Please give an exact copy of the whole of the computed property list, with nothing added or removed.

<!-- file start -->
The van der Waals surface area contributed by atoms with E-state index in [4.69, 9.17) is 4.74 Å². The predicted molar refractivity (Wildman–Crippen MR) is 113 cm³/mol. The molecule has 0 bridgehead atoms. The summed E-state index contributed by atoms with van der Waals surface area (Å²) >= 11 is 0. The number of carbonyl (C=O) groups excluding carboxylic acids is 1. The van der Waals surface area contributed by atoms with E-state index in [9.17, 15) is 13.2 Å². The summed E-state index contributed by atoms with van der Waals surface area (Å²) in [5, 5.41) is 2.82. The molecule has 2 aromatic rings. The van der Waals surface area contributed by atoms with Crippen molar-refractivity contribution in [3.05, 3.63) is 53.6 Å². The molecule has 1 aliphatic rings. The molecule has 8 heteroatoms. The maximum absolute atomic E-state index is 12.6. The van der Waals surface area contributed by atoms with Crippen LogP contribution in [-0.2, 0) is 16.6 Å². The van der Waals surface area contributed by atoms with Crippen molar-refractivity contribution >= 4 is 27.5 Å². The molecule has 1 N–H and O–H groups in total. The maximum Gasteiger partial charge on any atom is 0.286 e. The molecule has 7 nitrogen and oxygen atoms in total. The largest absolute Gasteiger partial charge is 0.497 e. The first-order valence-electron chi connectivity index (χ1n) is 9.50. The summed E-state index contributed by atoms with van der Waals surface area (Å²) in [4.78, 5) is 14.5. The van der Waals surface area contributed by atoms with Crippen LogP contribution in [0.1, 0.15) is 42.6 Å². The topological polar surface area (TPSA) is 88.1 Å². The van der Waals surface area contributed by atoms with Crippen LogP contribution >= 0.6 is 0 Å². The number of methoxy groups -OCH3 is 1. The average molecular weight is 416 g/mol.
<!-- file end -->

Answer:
The van der Waals surface area contributed by atoms with E-state index in [4.69, 9.17) is 4.74 Å². The predicted molar refractivity (Wildman–Crippen MR) is 113 cm³/mol. The molecule has 0 bridgehead atoms. The summed E-state index contributed by atoms with van der Waals surface area (Å²) >= 11 is 0. The number of carbonyl (C=O) groups excluding carboxylic acids is 1. The van der Waals surface area contributed by atoms with E-state index in [9.17, 15) is 13.2 Å². The summed E-state index contributed by atoms with van der Waals surface area (Å²) in [5, 5.41) is 2.82. The molecule has 2 aromatic rings. The van der Waals surface area contributed by atoms with Crippen molar-refractivity contribution in [3.05, 3.63) is 53.6 Å². The molecule has 1 aliphatic rings. The molecule has 8 heteroatoms. The maximum absolute atomic E-state index is 12.6. The van der Waals surface area contributed by atoms with Crippen LogP contribution in [-0.2, 0) is 16.6 Å². The van der Waals surface area contributed by atoms with Crippen molar-refractivity contribution >= 4 is 27.5 Å². The molecule has 1 N–H and O–H groups in total. The maximum Gasteiger partial charge on any atom is 0.286 e. The molecule has 7 nitrogen and oxygen atoms in total. The largest absolute Gasteiger partial charge is 0.497 e. The first-order valence-electron chi connectivity index (χ1n) is 9.50. The summed E-state index contributed by atoms with van der Waals surface area (Å²) in [4.78, 5) is 14.5. The van der Waals surface area contributed by atoms with Crippen LogP contribution in [0.1, 0.15) is 42.6 Å². The topological polar surface area (TPSA) is 88.1 Å². The van der Waals surface area contributed by atoms with Crippen LogP contribution >= 0.6 is 0 Å². The number of methoxy groups -OCH3 is 1. The average molecular weight is 416 g/mol.